Giving Compass' Take:
- In the Pacific Northwest, toxic chemicals from cars are running into watersheds and endangering coho salmon that reside in those waters.
- The Nisqually tribe and other organizations are making strides in animal and environmental protection efforts. How can donors help strengthen these initiatives?
- Learn more on how to support animal welfare here.
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Highway 7 runs north-south through western Washington, carving its way through a landscape sparsely dotted with residences, farms, and a general store. The flush of late winter rain characteristic of the Pacific Northwest gives way to a green April, complete with blossoming trees and chirping birds. Ohop Creek, which runs under the highway, is part of the regional spawning grounds for coho salmon—juvenile fish spend the first phase of their lives here, before beginning their journey to the sea.
This land is the ancestral home to the Nisqually Tribe, which currently has more than 650 enrolled members. The 5,000-acre reservation is nearby, and the Tribe’s Department of Natural Resources does restoration work along Ohop Creek. The Nisqually people have a deep cultural tie to salmon—it is not only a mainstay of their traditional diet, but intrinsically linked to their identity as a fishing people. The Tribe has been actively involved in salmon recovery efforts for decades, and since late 2020, they’ve been specifically working to protect coho, which are being killed by a chemical we spread simply by having cars.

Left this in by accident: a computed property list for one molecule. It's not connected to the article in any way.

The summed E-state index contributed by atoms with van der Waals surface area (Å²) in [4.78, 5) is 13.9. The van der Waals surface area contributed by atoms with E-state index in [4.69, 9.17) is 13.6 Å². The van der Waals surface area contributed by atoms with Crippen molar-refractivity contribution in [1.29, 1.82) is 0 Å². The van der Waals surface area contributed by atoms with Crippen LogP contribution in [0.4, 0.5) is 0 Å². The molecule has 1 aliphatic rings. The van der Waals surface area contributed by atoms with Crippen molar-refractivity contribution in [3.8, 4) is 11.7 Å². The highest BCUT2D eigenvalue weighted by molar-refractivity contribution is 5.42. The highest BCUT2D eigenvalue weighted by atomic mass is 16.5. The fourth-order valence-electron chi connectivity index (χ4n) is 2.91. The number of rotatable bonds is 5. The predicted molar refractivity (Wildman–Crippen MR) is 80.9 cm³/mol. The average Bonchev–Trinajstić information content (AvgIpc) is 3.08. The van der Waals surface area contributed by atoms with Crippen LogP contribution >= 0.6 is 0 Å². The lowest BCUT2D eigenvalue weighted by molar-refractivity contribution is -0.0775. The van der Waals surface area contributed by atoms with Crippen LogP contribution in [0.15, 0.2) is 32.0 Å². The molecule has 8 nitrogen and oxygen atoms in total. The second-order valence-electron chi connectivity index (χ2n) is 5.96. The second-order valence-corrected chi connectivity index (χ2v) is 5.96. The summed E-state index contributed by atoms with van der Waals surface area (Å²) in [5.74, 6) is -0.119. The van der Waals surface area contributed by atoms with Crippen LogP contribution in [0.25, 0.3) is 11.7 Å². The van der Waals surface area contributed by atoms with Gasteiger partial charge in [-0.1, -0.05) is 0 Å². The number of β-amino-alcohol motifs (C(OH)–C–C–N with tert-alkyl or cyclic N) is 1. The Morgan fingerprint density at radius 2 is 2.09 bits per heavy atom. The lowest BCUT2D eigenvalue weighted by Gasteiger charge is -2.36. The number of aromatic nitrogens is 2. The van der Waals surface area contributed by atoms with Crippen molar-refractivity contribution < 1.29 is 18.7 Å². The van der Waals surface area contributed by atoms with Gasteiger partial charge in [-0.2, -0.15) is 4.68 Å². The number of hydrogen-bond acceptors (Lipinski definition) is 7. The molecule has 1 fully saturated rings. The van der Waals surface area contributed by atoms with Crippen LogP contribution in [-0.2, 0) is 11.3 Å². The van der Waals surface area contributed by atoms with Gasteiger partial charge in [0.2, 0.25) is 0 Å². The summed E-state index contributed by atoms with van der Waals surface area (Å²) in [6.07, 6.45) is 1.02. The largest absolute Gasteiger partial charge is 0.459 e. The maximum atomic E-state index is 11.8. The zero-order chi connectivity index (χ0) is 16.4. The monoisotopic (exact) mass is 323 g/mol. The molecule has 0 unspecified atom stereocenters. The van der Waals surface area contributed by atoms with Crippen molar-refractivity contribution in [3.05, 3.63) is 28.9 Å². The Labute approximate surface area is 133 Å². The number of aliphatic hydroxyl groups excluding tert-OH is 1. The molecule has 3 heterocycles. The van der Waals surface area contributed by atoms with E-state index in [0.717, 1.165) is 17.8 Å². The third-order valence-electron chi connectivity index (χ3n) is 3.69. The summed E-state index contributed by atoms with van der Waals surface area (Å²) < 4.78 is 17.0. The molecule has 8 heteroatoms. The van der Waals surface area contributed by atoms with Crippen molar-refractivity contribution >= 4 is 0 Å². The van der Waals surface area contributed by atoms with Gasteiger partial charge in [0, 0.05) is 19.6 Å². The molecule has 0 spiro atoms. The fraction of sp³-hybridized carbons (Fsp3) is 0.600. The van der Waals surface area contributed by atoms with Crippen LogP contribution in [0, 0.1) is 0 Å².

Just over a year ago, scientists in Washington identified 6PPD-quinone, which is used to weatherize car tires, as a chemical that is acutely toxic to coho salmon. Every car that drives along the two-lane Highway 7, or even parks in the area, contributes to the problem. In the small valley where the road crosses Ohop Creek, the Nisqually Tribe and their partners, including Seattle-based nonprofit Long Live the Kings, have installed a biofiltration system that they hope will intercept the chemical, and keep the fish alive.
In the fall or early winter, coho salmon leave the open ocean and begin a long swim up freshwater streams to spawn. They deposit their eggs, completing the cycle that will yield another generation of the silver fish that have been a cornerstone of the Pacific Northwest diet for generations. In 2019 alone, there were 27 million pounds of coho harvested for consumption in the U.S.
As they swim upstream, adult coho often come into contact with urbanized watersheds in cities like Seattle and Tacoma. Over the past two decades, scientists and residents have noticed something disturbing. Pre-spawn coho in these urban areas seem to suddenly take sick, become disoriented or dizzy, and die within hours.
“Very visible, almost like spiraling, almost like drunk,” said Zhenyu Tian, one of the researchers who identified 6PPD-quinone as a problem. “Gasping for air.”
Read the full article about coho salmon by Lena Beck at The Counter.